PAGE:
It happened again. When I logged into the WordPress dashboard, I saw that the NextGen Galleries plugin had a new update available. Updating WordPress plugins has become so routine that I take it for granted that pressing the magical “Update All” button will magically make my WordPress installation shiny and new. I can drink my coffee and watch plugin after plugin happily announce a successful update, one after another after another after another. And then NextGen Galleries takes a big dump all over my day with a “can’t delete directory” message.
As anyone whose worked on a few WordPress sites knows, WordPress is pretty finicky about file and user permissions, and setting file permissions incorrectly can break WordPress outright, or (more likely) open it up to being hacked. I typically follow the guidelines covered in the WordPres Codex article “Hardening WordPress,” but after verifying my file permissions were set correctly via my FTP client, and even after connecting to the server and running CHMOD against the directory and files, I was still getting the same “can’t delete directory” message.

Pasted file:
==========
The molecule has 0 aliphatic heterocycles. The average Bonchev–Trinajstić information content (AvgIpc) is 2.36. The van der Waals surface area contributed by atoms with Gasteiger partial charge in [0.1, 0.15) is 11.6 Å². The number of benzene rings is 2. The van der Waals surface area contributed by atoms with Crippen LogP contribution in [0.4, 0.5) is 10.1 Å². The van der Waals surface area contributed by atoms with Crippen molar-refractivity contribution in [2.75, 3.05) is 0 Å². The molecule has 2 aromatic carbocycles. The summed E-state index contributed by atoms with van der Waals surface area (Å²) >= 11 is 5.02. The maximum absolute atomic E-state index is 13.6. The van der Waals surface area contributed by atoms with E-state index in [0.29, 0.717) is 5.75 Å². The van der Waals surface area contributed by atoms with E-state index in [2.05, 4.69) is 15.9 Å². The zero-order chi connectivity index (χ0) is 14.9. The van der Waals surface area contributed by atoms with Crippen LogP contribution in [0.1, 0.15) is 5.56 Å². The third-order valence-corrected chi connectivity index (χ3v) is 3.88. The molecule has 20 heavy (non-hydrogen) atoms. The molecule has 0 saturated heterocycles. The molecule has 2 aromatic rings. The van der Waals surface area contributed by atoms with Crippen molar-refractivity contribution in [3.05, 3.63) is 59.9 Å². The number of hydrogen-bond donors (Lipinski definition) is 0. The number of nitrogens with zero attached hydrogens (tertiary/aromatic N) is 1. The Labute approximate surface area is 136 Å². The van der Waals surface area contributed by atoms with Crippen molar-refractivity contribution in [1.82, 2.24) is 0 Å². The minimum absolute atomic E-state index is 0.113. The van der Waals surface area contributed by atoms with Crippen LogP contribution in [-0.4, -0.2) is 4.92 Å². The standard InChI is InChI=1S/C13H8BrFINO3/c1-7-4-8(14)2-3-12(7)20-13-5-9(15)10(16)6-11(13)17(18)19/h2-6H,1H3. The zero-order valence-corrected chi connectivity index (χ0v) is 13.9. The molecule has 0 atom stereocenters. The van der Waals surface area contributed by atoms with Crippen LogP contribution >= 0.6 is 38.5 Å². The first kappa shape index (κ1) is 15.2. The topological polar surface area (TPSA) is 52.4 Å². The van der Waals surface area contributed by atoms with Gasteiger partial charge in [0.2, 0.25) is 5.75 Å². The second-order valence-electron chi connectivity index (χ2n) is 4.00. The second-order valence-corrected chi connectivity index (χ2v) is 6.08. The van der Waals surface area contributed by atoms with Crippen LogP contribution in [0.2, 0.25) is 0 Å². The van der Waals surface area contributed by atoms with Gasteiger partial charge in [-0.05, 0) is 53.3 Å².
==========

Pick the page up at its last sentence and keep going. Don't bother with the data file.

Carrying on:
After banging my head against the wall trying to figure out what was so “special” about my NextGen Galleries installation, I remembered that I had originally uploaded the plugin via FTP rather than via WordPress’ automatic plugin installer.
Even though my file permissions were set correctly, the “owner” of the files and directories was set to my FTP client account. To work properly, the files and directories needed to be owned by the same user and part of the same group as the web server (in this case an Apache server).
To fix my plugin ownership issues, I used my favorite SSH client, PuTTY, to connect to my Linux host server. After navigating to my WordPress “plugins” directory, I ran the following command:
chown -R apacheusername:apachegroupname /path/to/wp-content/plugins/nextgen-gallery
In the example above, the “-R” flag tells chown to recurse the subdirectories and files.
This same technique works for themes, plugins and anything else WordPress needs to be able to write. Of course, the most important lesson to be learned from the “can’t delete directory” message is to install plugins and themes from inside WordPress whenever possible, and save yourself the headache.
For more information about how to use CHOWN, check out this article.